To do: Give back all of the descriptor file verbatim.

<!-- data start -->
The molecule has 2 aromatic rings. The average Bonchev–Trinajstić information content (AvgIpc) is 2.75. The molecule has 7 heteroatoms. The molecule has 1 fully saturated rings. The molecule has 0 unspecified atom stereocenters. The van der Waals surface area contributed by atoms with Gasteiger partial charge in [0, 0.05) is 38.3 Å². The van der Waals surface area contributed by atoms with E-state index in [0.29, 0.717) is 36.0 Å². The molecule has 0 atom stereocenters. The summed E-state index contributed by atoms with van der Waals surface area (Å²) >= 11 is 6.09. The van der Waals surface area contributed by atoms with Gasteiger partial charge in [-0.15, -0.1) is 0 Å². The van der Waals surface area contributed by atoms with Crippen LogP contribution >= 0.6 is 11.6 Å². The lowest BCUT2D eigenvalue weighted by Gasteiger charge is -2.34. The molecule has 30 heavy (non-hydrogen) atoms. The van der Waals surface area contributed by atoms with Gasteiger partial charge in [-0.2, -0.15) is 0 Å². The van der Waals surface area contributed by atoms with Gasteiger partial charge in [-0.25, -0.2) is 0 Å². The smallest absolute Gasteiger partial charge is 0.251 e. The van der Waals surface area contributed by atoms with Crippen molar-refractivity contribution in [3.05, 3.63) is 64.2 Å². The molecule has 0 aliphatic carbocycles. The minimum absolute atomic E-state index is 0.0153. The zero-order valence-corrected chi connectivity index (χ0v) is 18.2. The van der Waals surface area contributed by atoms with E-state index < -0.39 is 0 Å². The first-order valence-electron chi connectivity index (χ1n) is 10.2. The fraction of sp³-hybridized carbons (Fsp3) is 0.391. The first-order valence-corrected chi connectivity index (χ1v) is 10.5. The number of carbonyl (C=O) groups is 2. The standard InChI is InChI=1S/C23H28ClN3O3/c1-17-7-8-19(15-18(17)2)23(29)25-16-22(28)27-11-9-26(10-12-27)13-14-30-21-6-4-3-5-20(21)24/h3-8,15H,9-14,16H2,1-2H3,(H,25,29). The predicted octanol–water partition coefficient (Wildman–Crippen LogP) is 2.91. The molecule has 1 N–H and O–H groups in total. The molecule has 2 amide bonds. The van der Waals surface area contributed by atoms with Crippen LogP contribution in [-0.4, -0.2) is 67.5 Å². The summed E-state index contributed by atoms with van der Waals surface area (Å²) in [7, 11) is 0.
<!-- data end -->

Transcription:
The molecule has 2 aromatic rings. The average Bonchev–Trinajstić information content (AvgIpc) is 2.75. The molecule has 7 heteroatoms. The molecule has 1 fully saturated rings. The molecule has 0 unspecified atom stereocenters. The van der Waals surface area contributed by atoms with Gasteiger partial charge in [0, 0.05) is 38.3 Å². The van der Waals surface area contributed by atoms with E-state index in [0.29, 0.717) is 36.0 Å². The molecule has 0 atom stereocenters. The summed E-state index contributed by atoms with van der Waals surface area (Å²) >= 11 is 6.09. The van der Waals surface area contributed by atoms with Gasteiger partial charge in [-0.15, -0.1) is 0 Å². The van der Waals surface area contributed by atoms with Crippen LogP contribution >= 0.6 is 11.6 Å². The lowest BCUT2D eigenvalue weighted by Gasteiger charge is -2.34. The molecule has 30 heavy (non-hydrogen) atoms. The van der Waals surface area contributed by atoms with Gasteiger partial charge in [-0.2, -0.15) is 0 Å². The van der Waals surface area contributed by atoms with Gasteiger partial charge in [-0.25, -0.2) is 0 Å². The smallest absolute Gasteiger partial charge is 0.251 e. The van der Waals surface area contributed by atoms with Crippen molar-refractivity contribution in [3.05, 3.63) is 64.2 Å². The molecule has 0 aliphatic carbocycles. The minimum absolute atomic E-state index is 0.0153. The zero-order valence-corrected chi connectivity index (χ0v) is 18.2. The van der Waals surface area contributed by atoms with E-state index < -0.39 is 0 Å². The first-order valence-electron chi connectivity index (χ1n) is 10.2. The fraction of sp³-hybridized carbons (Fsp3) is 0.391. The first-order valence-corrected chi connectivity index (χ1v) is 10.5. The number of carbonyl (C=O) groups is 2. The standard InChI is InChI=1S/C23H28ClN3O3/c1-17-7-8-19(15-18(17)2)23(29)25-16-22(28)27-11-9-26(10-12-27)13-14-30-21-6-4-3-5-20(21)24/h3-8,15H,9-14,16H2,1-2H3,(H,25,29). The predicted octanol–water partition coefficient (Wildman–Crippen LogP) is 2.91. The molecule has 1 N–H and O–H groups in total. The molecule has 2 amide bonds. The van der Waals surface area contributed by atoms with Crippen LogP contribution in [-0.4, -0.2) is 67.5 Å². The summed E-state index contributed by atoms with van der Waals surface area (Å²) in [7, 11) is 0.